On the island of Melos, apples (or pomegranates) were the most common numismatic motif.
We didn’t pick that at random. The name of the island, in Greek, is pronounced very similarly to the word for apple, which is melon.
The apple of Melos was a pun on the island’s name, much like the rose of Rhodes was.
Remember that most ancient people were illiterate; this will help put things in perspective.
These punny images could quickly identify a coin’s country of origin. After a pivotal moment in the Peloponnesian War, Melian minting operations ceased.
The Melians maintained neutrality while assisting their cousins, the Spartans (both groups were Dorians).
Melos was only a minor island power then, so it was wise for them to avoid antagonizing Athens, the naval superpower.
Athens, however, presented Melos with a stark choice in 416/5: either pay tribute and join the Delian League or be annihilated.
Thucydides describes the conversation between the two cities’ representatives in fascinating detail.
The Athenians declared that without their surrender, the city faced certain destruction at the hands of the Spartans. The Melian people have decided to fight for their honor with the hope of receiving assistance from the Spartans.
The Athenian army destroyed the city of Melos during the subsequent siege. The men of the population were massacred, and the women and children were sold into servitude.
The Spartans finally overthrew Athens on the island in 405 BCE.
Since the Greek Bronze Age, Cnossus has served as an important commercial center on the island of Crete.
The history of Cnossus was clouded by legend. The obverse of Cnossian coins featured a labyrinth, an allusion to the minotaur’s labyrinth from mythology.
This is how the story unfolds. To appease the sea god Poseidon, King Minos of Crete sought a healthy white bull to sacrifice to him.
He wished, and the gods heard him. But Minos, taken with the creature’s beauty, kept it.
To appease the god, he slaughtered yet another bull for the ritual.
Because of this, Poseidon decided to punish the king. Then he charmed Pasiphae, Minos’s wife, so she fell head over heels in love with the bull her husband had hidden away.
A monstrous offspring emerged from their union. The Minotaur, composed of human and bull parts, appeared.
It was only natural that Minos would try to conceal the beast, which was embarrassing for him.
He gave the legendary architect Daedalus the task of constructing a maze-like structure.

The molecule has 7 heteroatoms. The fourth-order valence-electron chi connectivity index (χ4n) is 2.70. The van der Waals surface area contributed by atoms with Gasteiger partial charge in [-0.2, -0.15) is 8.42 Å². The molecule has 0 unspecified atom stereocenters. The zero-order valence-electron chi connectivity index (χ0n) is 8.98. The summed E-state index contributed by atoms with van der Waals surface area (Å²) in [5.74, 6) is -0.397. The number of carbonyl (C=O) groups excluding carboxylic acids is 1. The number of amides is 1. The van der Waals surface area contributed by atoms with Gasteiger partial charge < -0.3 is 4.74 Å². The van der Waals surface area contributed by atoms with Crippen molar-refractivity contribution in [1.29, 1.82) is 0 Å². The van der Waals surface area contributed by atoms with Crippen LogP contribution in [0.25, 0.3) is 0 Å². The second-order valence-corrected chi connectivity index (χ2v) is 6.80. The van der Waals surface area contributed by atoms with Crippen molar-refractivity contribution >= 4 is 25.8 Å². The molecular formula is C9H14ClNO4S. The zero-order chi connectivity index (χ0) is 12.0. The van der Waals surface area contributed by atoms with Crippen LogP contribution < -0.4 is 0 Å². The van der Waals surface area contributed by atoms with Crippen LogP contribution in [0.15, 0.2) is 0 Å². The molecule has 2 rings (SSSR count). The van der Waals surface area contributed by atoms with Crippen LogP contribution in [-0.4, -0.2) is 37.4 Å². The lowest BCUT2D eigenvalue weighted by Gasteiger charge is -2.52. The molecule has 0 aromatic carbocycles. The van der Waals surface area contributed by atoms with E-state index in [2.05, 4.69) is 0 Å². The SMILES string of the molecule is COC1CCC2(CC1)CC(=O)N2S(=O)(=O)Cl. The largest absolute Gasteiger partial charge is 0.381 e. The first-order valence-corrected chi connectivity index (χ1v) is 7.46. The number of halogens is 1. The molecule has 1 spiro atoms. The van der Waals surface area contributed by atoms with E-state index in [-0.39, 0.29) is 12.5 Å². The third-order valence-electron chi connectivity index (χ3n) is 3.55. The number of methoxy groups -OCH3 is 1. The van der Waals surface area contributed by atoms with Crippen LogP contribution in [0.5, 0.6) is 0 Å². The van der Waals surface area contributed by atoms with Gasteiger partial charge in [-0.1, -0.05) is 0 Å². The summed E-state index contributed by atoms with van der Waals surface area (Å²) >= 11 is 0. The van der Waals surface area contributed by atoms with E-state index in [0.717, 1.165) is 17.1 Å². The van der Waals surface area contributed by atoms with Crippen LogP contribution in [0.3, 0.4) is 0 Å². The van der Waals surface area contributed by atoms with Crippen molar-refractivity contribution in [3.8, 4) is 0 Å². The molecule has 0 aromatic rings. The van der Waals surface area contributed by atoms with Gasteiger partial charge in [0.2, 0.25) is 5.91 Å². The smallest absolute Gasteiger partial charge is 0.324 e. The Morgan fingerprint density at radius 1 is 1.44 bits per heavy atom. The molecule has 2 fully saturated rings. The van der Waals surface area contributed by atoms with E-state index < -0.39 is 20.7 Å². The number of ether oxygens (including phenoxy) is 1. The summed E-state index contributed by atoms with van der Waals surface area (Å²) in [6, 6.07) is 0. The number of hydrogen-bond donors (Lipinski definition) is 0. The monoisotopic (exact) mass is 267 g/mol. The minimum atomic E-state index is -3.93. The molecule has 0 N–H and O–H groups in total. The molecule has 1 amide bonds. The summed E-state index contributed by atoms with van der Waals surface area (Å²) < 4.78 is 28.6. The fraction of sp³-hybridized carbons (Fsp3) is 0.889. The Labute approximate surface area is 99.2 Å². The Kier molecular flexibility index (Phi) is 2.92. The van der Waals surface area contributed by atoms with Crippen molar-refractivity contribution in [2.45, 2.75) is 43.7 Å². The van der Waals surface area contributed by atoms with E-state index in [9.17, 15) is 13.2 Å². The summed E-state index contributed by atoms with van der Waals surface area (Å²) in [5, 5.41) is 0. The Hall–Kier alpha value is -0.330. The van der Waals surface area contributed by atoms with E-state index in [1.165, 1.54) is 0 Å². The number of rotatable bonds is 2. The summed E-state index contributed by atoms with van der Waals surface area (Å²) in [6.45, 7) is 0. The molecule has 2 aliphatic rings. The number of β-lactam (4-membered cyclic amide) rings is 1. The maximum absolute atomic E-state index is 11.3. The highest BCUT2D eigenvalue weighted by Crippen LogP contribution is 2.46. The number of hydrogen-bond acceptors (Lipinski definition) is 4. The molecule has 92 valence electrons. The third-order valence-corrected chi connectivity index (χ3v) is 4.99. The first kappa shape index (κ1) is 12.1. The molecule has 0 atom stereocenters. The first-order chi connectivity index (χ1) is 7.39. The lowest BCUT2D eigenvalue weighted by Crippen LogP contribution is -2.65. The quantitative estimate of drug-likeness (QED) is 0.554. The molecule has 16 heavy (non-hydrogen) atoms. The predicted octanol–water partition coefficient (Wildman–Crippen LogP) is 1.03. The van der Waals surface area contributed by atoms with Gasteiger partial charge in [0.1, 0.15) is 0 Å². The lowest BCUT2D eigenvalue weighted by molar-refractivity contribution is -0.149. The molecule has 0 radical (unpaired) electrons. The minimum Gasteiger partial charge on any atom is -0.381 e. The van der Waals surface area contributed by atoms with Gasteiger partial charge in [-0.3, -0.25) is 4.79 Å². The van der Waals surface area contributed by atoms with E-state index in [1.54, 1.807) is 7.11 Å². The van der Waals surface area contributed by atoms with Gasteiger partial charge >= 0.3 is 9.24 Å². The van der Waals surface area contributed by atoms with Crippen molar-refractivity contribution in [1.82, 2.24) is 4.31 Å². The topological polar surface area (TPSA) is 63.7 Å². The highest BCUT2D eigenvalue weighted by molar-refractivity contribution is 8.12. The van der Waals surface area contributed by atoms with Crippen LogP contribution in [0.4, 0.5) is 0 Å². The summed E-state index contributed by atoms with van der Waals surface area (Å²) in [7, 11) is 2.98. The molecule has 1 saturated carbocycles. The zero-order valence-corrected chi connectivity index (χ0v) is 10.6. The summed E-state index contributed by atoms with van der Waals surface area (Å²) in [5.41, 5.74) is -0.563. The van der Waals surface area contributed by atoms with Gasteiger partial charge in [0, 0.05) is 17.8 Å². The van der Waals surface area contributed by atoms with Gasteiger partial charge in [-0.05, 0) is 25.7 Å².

Daedalus finished the structure, and Minos set the Minotaur in its middle. Yet another legendary Greek hero, Theseus, killed the monster at the end of the myth.
Among the most recognizable designs on ancient Greek coins is a labyrinth. The citizens of Cnossus must have placed a high value on it.
The labyrinth wasn’t just a visual allusion to the Minotaur myth. It was also symbolic of a time when gods, monsters, and kings roamed the earth in legend. Crete’s legendary past as a global ruler.
At the time, the other major Cretan city was Gortyna (also known as Gortys). Coins in Gortyna feature a different legend.
The most typical cover depicted Zeus as a bull abducting the lovely nymph Europa. Ellotia was a festival in Gortyna that was held in honor of Europa.
Interestingly, Europa is the inspiration for the name of the European continent.
Sitting in a tree, Europa graced the obverse, while Zeus’s bull emblem graced the reverse.
This means that both sides of Gortynian coins depicted the same design or inscription.
Boeotia included the city of Thebes. In contrast to Egypt’s Hundred-Gated Thebes, this one had only seven.
The city’s political and military history was rife with power struggles between the era’s major players.
When the Persians invaded, the Thebans sided with Athens and Sparta, but their nobles sided with Xerxes.
The Thebans sided with Sparta in the Peloponnesian War and came out relatively unscathed. Over the subsequent years, Thebes became a major world power.
The Thebans defeated the Spartans at the Battle of Leuctra in 371 B.C.E., under the command of generals Pelopidas and Epaminondas.
A brief period of Theban dominance had begun. Soon after the battle of Mantineia (362 BCE), Theban’s ambitions fizzled out.
The Thebans may have triumphed over the Spartans, but they paid a heavy price. The city never got back on its feet.
The coins of Thebes are among the most distinctive in all of ancient Greece.
The obverse of the most common type depicted the distinctive Boeotian shield, while the reverse featured an amphora.
After victories over the Persians at Marathon (490 BCE) and Salamis (480 BCE), Athens established itself as a major world power.
After the conflict, Athens presented itself as the savior of Greek independence and democracy.
The Spartans, until then the undisputed military leader of the Greek world, were angered by the Athenian rise to power.
Each side formed powerful alliances to safeguard their interests, ultimately resulting in the bloody Peloponnesian War (431–404 BCE).
Although Sparta ultimately prevailed, the cost of the war was too high for anyone involved. The city-state never fully recovered, making way for Macedonian dominance.